I Want My Child to Read (But I Don’t)

Getting your child to read when you don’t is a daunting task. But there is a way! Here are some tips and tricks for parents who don’t read.

In 2019, I had written about how my child learnt to read fluently, which went around the internet for a while, creating a bit of a buzz. In later conversations with parents and teachers, I realized that I’ve missed out on speaking to those folks who don’t read much themselves. 

My wife and I are both authors and storytellers, and so we both read voraciously. With that in mind, it’s easy for me to stand on a high hill and give advice about reading. Our definition of a good Sunday is to sit comfortably and read books. For other people, this may mean a long drive, playing a sport, or just watching TV. Maybe a picnic for the outdoorsy types.

So, I thought to myself, what is it that I don’t do, but I want my child to do? I’d like for her to learn to dance, or play a sport.

Then I asked myself again, what do I do to encourage her to dance or play a sport?

With some help from my wife, I’ve managed to boil down the answer to 5 key points:

5 Steps to Getting Your Child to Read

1. Adult Role Model

Children pick up habits from the adults around them. If you are a voracious reader, then your child will want to pick up reading just to be more like you. If you are not a reader yourself, then you could introduce yourself to adults around you (friends? family? teachers?) who are readers. This will help inspire your child to imagine herself as a reader.

But be warned that if you introduce your child to an adult who is a reader but is also an unlikable person – then instead of imitating, your child will form a reaction – and may be repulsed by reading.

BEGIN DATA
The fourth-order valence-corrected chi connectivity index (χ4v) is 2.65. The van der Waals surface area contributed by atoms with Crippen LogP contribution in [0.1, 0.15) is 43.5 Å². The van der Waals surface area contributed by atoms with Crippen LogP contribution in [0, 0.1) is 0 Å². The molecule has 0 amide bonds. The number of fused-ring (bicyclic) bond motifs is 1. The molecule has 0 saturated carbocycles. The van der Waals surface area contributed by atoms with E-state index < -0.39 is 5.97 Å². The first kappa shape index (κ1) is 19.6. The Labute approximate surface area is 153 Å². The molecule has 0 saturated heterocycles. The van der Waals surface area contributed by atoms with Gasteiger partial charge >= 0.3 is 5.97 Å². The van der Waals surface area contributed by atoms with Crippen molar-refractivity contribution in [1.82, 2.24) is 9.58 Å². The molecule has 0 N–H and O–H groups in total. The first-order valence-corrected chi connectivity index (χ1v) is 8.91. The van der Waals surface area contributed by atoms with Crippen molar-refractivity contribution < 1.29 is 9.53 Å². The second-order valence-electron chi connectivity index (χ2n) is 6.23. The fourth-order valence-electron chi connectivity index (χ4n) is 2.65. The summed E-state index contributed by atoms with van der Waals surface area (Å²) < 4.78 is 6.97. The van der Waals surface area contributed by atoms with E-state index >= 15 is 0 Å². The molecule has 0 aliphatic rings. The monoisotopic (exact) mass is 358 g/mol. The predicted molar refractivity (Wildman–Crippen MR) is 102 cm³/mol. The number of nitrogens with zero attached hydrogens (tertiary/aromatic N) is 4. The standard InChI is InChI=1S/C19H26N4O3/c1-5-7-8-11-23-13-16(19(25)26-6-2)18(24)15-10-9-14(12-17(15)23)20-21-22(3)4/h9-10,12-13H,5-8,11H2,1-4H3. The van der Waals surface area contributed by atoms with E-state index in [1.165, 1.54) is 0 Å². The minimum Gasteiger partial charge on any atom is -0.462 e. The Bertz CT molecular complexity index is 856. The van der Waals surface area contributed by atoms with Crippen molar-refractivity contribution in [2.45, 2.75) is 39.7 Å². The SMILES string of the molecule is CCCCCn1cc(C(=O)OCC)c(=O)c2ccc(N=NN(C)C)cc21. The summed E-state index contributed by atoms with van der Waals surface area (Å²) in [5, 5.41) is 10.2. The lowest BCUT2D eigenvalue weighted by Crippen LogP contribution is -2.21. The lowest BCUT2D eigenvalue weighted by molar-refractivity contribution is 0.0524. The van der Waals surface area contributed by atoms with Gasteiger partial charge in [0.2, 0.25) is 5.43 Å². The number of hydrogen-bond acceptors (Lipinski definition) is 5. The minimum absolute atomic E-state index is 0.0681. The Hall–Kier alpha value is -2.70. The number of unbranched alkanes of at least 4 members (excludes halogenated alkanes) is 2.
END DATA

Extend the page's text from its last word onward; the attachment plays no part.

2. Routine

All habits start simple – with a basic routine. In my little girl’s case, we decided that she could try skating on Sunday mornings. For a few months, that was our Sunday routine. Everyone in our family had changed our Sunday schedule to accommodate for Sunday skating. 

In getting your child to become a reader, you could pick up a similar routine – 1 new book every Sunday. Or maybe a bedtime reading routine. Or a Monday evening library visit routine. Start with something simple.  

3. Peer Group

Reading is an intensely private habit. We read quietly, in a corner, without disturbing anyone else. However, like with everything else, we love to talk about it! In a way, the reading habit is a group activity where we read alone, but discuss and tell stories in groups.

It will be helpful for your child to have a little peer group where the kids can share the stories they read and motivate each other to read more. Maybe a reading club? A friend who also goes to the same library? 

But remember- kids are of many different moulds – some are shy and private. Forcing kids to talk about what they read may demotivate the shy child who finds comfort in the solitude of a book. Take it one step at a time to understand what your child prefers.

4. Access

In a bid to encourage my child to pick up a sport, we got her a cycle, skates, and a badminton racket. It’s quite obvious – she can’t play badminton without a racket. 

For your child to be a good reader, you need to provide her access to 1000s of books. Buy books! Get a library membership. Be friends with people who have lots of children’s books at home and shamelessly borrow from them. 

The simplest way is to download an app with books in it! Like the fREADom app. Most of the books on the app are free. Access our paid titles with an annual subscription is just Rs. 1500. That’s cheaper than most other options on the market!

5. Support

Support from you is critical for your child. If you have taken your child to a dance class or to cricket coaching and you have stood by the side and cheered your child on, then you know what your support can mean to your child.

You will have to read a few books with her/him. Discuss them. Read a few books yourself. Participate in your child’s reading routines. Especially in the beginning.

Once your child forms the reading habit, you can step back and relax. Your future is going to be easy. Because children who read well do consistently better in all subjects and require lesser tuition in primary school, high school, and senior school. And they get admissions into better colleges.

So there you have it! 5 solid, usable tips!

fREADom App

A productive screen time app for ages 3 to 12, that focuses on improving English Language skills.

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Online English classes for ages 5 to 12. Proven methods for children to improve academic performance and confidence.

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